Solidsoft Reply are experiencing a growing number of customers who are interested in understanding Logic Apps and API Apps and as a result of the increasing requirement, I decided to spend time dedicated to this topic.
There are many articles and blog posts about this topic, in this article I would like to present my first impression and feedback.
I would like to do a quick introduction about that but before to read this article I recommend to see this video of Josh Twist.
The difference between the API Apps and Logic Apps is, the API Apps are single atomics applications we are be able to develop and deploy in the Microsoft Cloud, they provide us the possibility to write and deploy .Net code.
The Logic Apps is the possibility to orchestrate our API Apps in a logical flow and creating and centralizing our logical processes.
The first time I saw the Logic Apps I tried to compare them with BizTalk and I think is quite normal for a person as me but this is a mistake, they are two different things, different architecture, different pattern, different approach used, but both of them are able to cover the same scope.
Compare Logic and API Apps with BizTalk is quite complicate because they uses two different approaches and patterns, BizTalk provides different components layers and levels, API Apps is a unique containers of micro application blocks and we use Logic Apps to organize them.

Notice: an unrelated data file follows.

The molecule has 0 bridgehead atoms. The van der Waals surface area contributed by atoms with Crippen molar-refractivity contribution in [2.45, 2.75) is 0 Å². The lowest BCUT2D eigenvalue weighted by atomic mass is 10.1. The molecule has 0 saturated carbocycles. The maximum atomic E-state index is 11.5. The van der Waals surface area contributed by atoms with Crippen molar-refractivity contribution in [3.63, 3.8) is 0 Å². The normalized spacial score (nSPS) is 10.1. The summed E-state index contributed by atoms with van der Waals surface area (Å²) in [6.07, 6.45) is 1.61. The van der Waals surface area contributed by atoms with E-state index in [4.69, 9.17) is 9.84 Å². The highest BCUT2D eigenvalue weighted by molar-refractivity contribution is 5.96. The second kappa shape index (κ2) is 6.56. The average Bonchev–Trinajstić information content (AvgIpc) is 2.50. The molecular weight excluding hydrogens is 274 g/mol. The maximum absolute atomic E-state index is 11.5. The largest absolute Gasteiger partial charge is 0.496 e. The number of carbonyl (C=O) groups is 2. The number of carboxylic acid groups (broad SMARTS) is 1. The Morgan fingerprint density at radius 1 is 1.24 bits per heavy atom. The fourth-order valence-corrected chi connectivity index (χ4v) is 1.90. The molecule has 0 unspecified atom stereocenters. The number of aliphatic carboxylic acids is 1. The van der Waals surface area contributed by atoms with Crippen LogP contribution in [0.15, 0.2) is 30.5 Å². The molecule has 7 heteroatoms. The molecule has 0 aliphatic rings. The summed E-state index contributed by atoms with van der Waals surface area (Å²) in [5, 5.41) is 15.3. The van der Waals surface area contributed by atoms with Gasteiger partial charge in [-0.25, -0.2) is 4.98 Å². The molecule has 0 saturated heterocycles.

We can’t create a new BizTalk orchestration shape but we can do that with API App creating a new API App, in the Logic Apps we can’t have the same concept of BizTalk pipeline file but we are free to organize our pipeline, formed by API app components, inside the Logic App, as we prefer.
The API Apps are application containers which executing actions, we can have two different types of Apps, simple applications containers which formed by our .Net code, or Triggers.
To start a Logic App we need to use a trigger, a trigger could start in different ways, because called, because a polling rule is verified or manually.
Essentially the API App is a different representation of a Web API, to create an API App we need to use Visual Studio 2013, Microsoft provides the Microsoft Azure SDK which provides a new project template, the API App project template.
To create a new API App we select new project -> Cloud -> APS.NET Web Application -> OK.
Visual Studio proposes a new template, the Azure API App (Preview).
Logically the Web API checkbox is selected.
After the NuGet package installation we have all we need to develop the API App, but I don’t want to enter in details in this first article, I want to discuss about the concepts.
The directory organization is the quite similar to a Web API.
This is a good idea because the developers don’t need to upgrade their knowledge, we can see a Web API on the left and a API App on the right, they are using the same ApiController abstract class inside the assembly, System.Web.Http.dll, so what is the real difference.
API App uses a metadata description controller completely based on Json, also the Swashbuckle NuGet package provides an automatic Swagger metadata generation.
For more information about Swagger you can go in the official site http://swagger.io/
The provisioning is different, the API App template provide a deploy completely focused on that.
Right click on project file, select publish and click on Microsoft Azure API Apps.
After selected the subscription we are able to define how to deploy the API App, what I like here is the idea to keep separated the concept of project name from the API App name, we can define a different and multiple API App name.